Sarge and the GPS
For those that do not know what a GPS is I will explain. It stands for Global Positioning System. First used by the Armed Forces it now has hit the civilian market with a big splash. The prices are going down on the units and they even put them into cars now.
Sarge being an expert on survival (an expert on survival means that when you get lost you find your way home eventually) thought he should get a GPS unit to compliment his outstanding Survival Chapter in his Hunter Safety Classes. Also the thought crossed his mind that it just might be a way for him to keep from getting lost so much. So when the package came he anxiously opened it up. Unfortunately the thing looked very much like a TV remote, a instrument that Sarge has never been able to master. But forging ahead he read the book and it had some surprises. First of all the GPS is not going to tell you a darn thing until you tell it where it is. Sarge thought this was a little bass akwards but read on. It refered the owner to the last chapter. There was a list of places all over the world. There were continents listed there that Sarge's World History teacher never even mentioned. Or possible knew about. Checking the list Sarge found one that sounded familiar.
"The America's" Obviously the Oriental that translated that one just grouped the good old USA into one catagory. Going down the list, lo and behold there he found Denver, USA.
"I'll be darn, we are on the list!" he exclaimed, so this has got to be easy. Going outside to the driveway, he typed in the coordinates for Denver and the elevation. Then because this was an early unit it took several minutes for the unit to locate and lock on the satelites. So here Sarge stands out in the middle of his driveway holding this little box up in the air. And Sarge's neighbors that have always wondered about him, are looking out the windows.
"What is he doing now?" asked the husband. "I don't know, it looks like he is standing out there pointing a TV remote control at the sky." answered the wife. Phones ring up and down the block and soon curtains are ruffling in several houses, with eyeballs peeking thought the cracks. A collective sigh goes up and down the block. That crazy Sarge is at it again.
Soon the GPS responded and Sarge looked at the display and was happy to see that it had indeed figured out that Sarge was in Denver. "WOW this is going to be great!" Thought Sarge, "No more being lost." Quickly he typed in HOME and initiated the GPS again. Sure enough it accepted that as Waypost # 2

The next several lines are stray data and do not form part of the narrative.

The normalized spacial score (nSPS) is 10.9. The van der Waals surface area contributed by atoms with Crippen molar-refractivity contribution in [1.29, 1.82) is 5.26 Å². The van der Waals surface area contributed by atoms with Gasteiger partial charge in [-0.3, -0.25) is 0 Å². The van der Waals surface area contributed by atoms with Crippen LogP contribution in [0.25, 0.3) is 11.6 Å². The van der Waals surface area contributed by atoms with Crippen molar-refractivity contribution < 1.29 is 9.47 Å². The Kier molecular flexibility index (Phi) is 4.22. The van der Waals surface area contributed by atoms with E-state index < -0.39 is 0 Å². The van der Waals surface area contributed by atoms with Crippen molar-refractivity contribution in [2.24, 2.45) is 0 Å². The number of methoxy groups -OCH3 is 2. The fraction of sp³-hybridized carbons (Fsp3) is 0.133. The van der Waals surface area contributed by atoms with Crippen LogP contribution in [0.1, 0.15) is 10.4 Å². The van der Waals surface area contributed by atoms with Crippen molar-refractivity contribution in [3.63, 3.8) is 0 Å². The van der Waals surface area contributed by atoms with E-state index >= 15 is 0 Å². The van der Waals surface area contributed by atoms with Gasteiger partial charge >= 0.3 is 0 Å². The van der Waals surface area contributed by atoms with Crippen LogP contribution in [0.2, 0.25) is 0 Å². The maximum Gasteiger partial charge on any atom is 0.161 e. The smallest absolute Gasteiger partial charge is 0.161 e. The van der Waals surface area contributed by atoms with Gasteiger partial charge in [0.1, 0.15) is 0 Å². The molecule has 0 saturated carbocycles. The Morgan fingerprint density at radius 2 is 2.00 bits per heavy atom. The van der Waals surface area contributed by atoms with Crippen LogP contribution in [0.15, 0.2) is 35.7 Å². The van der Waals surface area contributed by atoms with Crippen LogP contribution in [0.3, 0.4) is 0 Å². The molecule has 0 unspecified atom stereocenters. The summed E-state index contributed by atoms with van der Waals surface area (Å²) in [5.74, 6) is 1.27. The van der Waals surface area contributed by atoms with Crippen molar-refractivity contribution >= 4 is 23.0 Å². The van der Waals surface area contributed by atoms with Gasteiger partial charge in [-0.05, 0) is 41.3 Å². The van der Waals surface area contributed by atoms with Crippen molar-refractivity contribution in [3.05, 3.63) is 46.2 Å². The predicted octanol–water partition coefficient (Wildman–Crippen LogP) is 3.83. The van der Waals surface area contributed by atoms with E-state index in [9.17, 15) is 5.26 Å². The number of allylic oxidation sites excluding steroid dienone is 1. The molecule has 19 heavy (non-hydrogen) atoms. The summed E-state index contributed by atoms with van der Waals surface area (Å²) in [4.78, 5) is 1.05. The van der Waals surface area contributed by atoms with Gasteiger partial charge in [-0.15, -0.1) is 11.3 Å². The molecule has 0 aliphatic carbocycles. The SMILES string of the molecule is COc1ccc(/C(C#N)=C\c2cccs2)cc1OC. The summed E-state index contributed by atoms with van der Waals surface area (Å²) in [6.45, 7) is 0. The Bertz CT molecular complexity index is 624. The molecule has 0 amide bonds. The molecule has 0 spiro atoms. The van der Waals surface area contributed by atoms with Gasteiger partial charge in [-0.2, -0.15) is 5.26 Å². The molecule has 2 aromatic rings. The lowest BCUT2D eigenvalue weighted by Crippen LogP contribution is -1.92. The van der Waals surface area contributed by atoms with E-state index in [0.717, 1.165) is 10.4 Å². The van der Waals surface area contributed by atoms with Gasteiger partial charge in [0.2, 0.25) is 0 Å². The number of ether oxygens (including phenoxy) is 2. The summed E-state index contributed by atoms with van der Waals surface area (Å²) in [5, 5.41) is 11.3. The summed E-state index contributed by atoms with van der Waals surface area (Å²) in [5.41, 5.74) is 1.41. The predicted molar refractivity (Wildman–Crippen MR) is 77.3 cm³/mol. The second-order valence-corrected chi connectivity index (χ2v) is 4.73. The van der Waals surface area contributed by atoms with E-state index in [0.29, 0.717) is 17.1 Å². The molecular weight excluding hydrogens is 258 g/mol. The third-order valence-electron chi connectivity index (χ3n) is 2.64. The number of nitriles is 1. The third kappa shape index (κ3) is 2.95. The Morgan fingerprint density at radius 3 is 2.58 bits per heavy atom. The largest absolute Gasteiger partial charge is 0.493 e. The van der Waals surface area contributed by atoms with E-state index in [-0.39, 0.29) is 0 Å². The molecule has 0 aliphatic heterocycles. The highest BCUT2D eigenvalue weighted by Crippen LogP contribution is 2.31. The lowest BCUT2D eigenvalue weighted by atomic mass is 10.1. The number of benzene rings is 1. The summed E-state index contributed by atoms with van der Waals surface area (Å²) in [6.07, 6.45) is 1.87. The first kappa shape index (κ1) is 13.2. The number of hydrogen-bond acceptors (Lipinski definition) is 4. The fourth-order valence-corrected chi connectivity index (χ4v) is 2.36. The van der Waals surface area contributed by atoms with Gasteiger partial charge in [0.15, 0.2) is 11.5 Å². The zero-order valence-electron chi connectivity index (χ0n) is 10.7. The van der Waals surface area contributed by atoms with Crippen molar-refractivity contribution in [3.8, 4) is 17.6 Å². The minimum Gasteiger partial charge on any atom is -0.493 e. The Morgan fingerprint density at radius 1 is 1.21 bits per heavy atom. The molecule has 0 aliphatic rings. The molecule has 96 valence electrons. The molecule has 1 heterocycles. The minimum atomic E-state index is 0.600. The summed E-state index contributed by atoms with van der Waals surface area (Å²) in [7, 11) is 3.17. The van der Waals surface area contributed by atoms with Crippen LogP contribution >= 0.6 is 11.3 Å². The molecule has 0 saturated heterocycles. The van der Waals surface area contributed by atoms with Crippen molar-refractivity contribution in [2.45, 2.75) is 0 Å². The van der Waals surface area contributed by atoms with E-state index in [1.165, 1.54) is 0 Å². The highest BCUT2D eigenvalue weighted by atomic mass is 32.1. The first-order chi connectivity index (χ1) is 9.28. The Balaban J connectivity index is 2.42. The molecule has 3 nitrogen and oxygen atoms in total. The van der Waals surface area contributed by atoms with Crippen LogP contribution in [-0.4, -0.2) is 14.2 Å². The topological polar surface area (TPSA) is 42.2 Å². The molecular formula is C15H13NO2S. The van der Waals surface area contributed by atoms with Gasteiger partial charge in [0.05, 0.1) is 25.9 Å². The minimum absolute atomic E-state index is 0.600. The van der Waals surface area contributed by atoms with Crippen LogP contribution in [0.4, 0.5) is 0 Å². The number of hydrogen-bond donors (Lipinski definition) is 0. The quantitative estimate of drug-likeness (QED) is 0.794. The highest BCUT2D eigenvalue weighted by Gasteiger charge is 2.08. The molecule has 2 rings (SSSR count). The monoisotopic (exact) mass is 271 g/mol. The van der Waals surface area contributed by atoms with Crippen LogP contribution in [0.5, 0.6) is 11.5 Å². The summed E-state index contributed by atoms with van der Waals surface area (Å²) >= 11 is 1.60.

The next day, he left for work and took the new GPS along. When he arrived at the parking lot of the big Gas Works company he took his GPS out and standing in the parking lot he proceded to type in the words, "Work" and designate it as Waypost 3. Then he stood outside the Van and held the GPS up to allow it to notify the satelites that he was at a new coordinate. And his co-workers began to pull into the parking lot.... And there stood Sarge with his TV remote held in hand pointing at the sky.
"What is he doing now?" one co-worker whispered. "Who knows, just walk fast and ignore him." another replied.
Soon at a distance there was a loose half circle of employee's shaking their heads and looking questionly at each other. Finally the GPS beeped and Sarge exclaimed loudly,
"HOT DOG, it worked, now I can find my way to work." Oblivious to the scurrying of running feet, and small screams from the more sensative members of the workforce he put the GPS back in the Van and bounced up the stairs to work.
That night he ran out to the parking lot, got the GPS out and aimed it at the sky. The he told it to "GO TO" "HOME" When it had initialized it told Sarge that he needed to go to "Denver."
"DENVER? I don't live in Denver you stupid thing, I live in a town outside of Denver." Sarge gave the device a good shake and talking too. But the GPS was adamant that he should go to Denver. Undaunted Sarge had a camping trip planned for that very weekend so the GPS was packed in the camping box.
"Now Pvt. Trent we are going to test the GPS out in real wilderness where all the buildings and electrical interference will not mess it up." So He initialized it and typed in "CAMP," waited the required time and sure enough the instrument told him he was a XXX latitude YYY longitude and at 9,005 ft. above sea level.
"It's working,now lets test it to see if it will bring us back to this waypoint." Sarge told Pvt Trent. Marching directly East by his pocket compass he stopped at approximately 600 yards from the CAMP. Hitting the buttons he told the instument to "GO TO" "CAMP". And waited for it to respond. A few beeps later Sarge looked at the arrow display and it said "GO NORTH"